For those of you interested in what SPD is, basically it means that the brain misinterprets normal sensory information (touch, sound, movement). There are several types of this. Some people are over-responsive, feeling bombarded by sensory information (not Ryker). They feel hyper-stimulated by the feeling of their clothes, wind, light, noise, etc. They end up seeming fearful of experiences most of us don't bat an eye at. Others (Ryker) seek out intense sensory experiences. They stomp, bang, crash, hit, etc. This is Ryker in a nutshell. Others have difficulty with motor skills, like writing, kicking a ball, imitating movements, balance, etc.
So Ryker's main area of difficulty is with the sense called proprioception. His brain doesn't process correctly where he is in space, so he bumps into things and bangs things and hits and throws so that he can get a sense for where he IS. If he crashes into the table, well, now he knows where his body is. If he hits something with a stick, he can figure out where his arms are. So he's constantly seeking out deep, heavy input to learn where he is and what his body is doing. The solution is to offer outlets for these things (opportunities to hammer and to stomp and to hit APPROPRIATE things) so that he can have those input needs met and therefore become more regulated. Over time, he will learn to function in a normal range instead of a hypo-sensitive range. Regular input will start to be enough for his brain to process and formulate a more appropriate response (for instance, a few weeks ago, he sat on Zuma's head. She started yelping, but because of the way his brain misinterprets senses, he didn't process that HIS behavior was causing her pain and that the appropriate response is to GET OFF! So if we help him learn to regulate himself, he will start to process things the right way and formulate the correct responses).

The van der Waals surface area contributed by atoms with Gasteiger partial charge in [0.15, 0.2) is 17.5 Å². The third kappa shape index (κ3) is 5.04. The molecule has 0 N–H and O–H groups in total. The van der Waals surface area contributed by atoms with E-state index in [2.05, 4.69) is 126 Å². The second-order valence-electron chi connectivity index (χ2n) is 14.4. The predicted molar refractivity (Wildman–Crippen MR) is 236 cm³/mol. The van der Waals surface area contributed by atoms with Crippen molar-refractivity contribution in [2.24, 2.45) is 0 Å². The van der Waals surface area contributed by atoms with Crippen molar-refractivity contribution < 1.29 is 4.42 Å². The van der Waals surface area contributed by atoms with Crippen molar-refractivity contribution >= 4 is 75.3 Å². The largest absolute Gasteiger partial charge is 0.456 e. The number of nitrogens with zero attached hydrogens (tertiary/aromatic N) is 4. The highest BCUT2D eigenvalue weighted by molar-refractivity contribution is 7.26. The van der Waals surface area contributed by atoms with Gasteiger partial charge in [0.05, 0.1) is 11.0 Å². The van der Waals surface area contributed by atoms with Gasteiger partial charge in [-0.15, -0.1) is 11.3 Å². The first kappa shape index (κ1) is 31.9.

I have a lot more reading and learning to do before I feel like I really have a handle on this whole thing, but that's the long and the short of what I've learned so far. I also have a lot of reading and learning to do before I feel equipped with enough ideas and tools to be able to redirect his behavior appropriately. But for now, we are going to try encouraging pillow fights (Raelin gets to start it whenever he's being antagonistic or ruining her games), wheelbarrow races, building specific things (not just arbitrarily hammering nails), pushing and pulling heavy things, playing catch with different sized balls, etc. These will all help to meet his needs for sensory input and create for him a "sensory diet." On the other end of the spectrum, to help Ryker calm down, the OT suggested a swing in his room (wouldn't every kid LOVE to have that sort of prescription!) and a short yoga routine. So, here we go! I hope we get some good results from all these ideas! I'll certainly keep you posted about how Ryker progresses over time.